General News

6 September, 2022

Cost cutting guard rails back on bridge

ANOTHER $113,000 will have to be spent to put guard rails on the Sluice Creek Bridge after Tablelands Regional Council admitted they had been deleted to save costs.

By Robyn Holmes

Guide posts have been installed at the approaches to the Sluice Creek bridge so the guard rails can be added.
Guide posts have been installed at the approaches to the Sluice Creek bridge so the guard rails can be added.

Council’s chief executive officer Gary Rinehart was forced to explain why officers had deleted the items after Cr Peter Hodge questioned why another infrastructure project had blown its budget, this time by 27 per cent more than the contract awarded.

In the past six months, council has been asked to increase the budget of a number of road and bridge projects, mostly due to higher material and labour costs, but in some cases, due to a lack of proper investigation prior to going out to tender for the project.

Mr Rinehart admitted the original budget had been set at $500,000 but this was “not based on any particular design or investigations”.

Council went ahead and purchased the decking for the bridge and then went out to tender to install the decking.

“At that point, we encountered significantly higher costs than what we had anticipated. The tender was $440,000, the purchase (of decking) was $180,000,” Mr Rinehart explained.

“Given the higher tender prices, the decision was taken not to include the guard rails.

“They were deleted as a saving on the total project cost at that time – subsequently it has been determined that under Australian Standards, it wasn’t right to delete those guard rails and they are, in fact, required un-der the Australian Standards.

“We got here by seeking to get as close as we could to the original budget – the decision taken was in good faith however subsequent information indicated the guard rails are required.”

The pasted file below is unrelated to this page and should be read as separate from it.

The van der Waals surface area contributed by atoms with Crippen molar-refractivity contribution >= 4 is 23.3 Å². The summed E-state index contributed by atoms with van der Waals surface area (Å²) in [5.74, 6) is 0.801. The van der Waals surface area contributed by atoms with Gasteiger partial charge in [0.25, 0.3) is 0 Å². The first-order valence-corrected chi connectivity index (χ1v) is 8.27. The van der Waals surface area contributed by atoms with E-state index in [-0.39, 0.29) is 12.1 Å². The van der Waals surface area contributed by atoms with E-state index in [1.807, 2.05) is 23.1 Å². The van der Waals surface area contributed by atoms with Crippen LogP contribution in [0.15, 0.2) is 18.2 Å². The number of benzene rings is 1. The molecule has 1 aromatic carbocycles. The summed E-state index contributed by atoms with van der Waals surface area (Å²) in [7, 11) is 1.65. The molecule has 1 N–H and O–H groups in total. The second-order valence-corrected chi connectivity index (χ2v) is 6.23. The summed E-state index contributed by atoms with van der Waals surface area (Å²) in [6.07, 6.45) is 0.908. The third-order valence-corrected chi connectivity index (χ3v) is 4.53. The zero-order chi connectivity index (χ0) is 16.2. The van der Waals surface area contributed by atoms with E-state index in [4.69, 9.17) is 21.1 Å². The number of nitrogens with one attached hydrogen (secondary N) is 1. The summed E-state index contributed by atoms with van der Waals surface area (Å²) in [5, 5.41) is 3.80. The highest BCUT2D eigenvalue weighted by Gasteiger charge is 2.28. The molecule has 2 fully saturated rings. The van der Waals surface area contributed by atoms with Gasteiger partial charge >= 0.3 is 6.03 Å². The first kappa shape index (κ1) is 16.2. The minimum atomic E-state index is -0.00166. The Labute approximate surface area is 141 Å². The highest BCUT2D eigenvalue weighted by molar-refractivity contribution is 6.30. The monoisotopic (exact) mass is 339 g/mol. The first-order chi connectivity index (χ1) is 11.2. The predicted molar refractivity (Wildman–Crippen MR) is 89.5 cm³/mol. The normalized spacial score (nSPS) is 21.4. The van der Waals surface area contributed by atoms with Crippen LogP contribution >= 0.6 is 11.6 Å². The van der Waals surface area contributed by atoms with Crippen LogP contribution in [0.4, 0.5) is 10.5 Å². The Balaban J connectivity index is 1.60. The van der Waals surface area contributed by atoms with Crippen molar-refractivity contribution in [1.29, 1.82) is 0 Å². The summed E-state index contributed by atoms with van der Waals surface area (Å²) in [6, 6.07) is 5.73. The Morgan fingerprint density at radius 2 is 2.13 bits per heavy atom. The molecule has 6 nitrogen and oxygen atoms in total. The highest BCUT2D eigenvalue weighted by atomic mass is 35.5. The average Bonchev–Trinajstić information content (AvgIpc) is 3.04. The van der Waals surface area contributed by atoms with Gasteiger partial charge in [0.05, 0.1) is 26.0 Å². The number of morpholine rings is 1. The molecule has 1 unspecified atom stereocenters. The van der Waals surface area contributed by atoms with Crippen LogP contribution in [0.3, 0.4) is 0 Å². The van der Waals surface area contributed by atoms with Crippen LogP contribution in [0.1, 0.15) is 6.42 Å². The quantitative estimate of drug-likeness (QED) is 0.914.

Deputy Mayor Cr Kevin Cardew acknowledged the council had been “getting a lot of these requests for extra money because of budgetary blowouts” and that the “design and costings of things perhaps have not been done as well as it should have been”.

But he was hopeful that the establishment of a Project Management Office (PMO) with the organisation would mean the overspends on capital projects would stop.

“This is another one of these projects that was in place prior to the introduction of our project management office so hopefully, hopefully there’s not too many more these,” he said.

“I know there’s one more coming but we must be getting to the end soon, and eveything’s been changed to ensure that these anomalies will be significantly reduced in the future.”


Mr Rinehart confirmed that once the Sluice Creek Bridge project was completed, a review would be done through the PMO and officers would report back to council with “the totality of our learnings”.

But he noted that the additional costs that were being experienced by all councils could not have been predicted and were largely a result of government stimulus pro-grams throughout Covid to boost capital projects across the country which had, in turn, caused a labour shortage.

“The pricing of the tender is consistent with the pricing we are receiving and the pricing every local government across Australia is receiving,” he said.

“Prices at the moment reflect higher de-mand for labour but also the rising cost of materials because of the delays with some materials coming into the country as a con-sequence of Covid as well.

“I don’t think anyone foresaw the price shifts that occurred in the last 12-18 months,” Mr Rinehart said.

“We have put controls in place that we can put in place but should we have an-other unforeseen global situation that drives prices, we can’t control it – it’s important to understand that this is a product of an old estimate and we want to make sure we up-date those, but it is also a product of unprecedented changes in price that council simply cannot control.”

Council voted to approve the additional $113,156 to install the bridge guard rails and until that is done, temporary signage has been erected, 60km/h speed signs at both sides of the bridge approaches, guide-posts installed to define edges at both sides of bridge and approaches, raised reflective pavement markers until line-marking is ap-plied, and a “no overtaking” sign.


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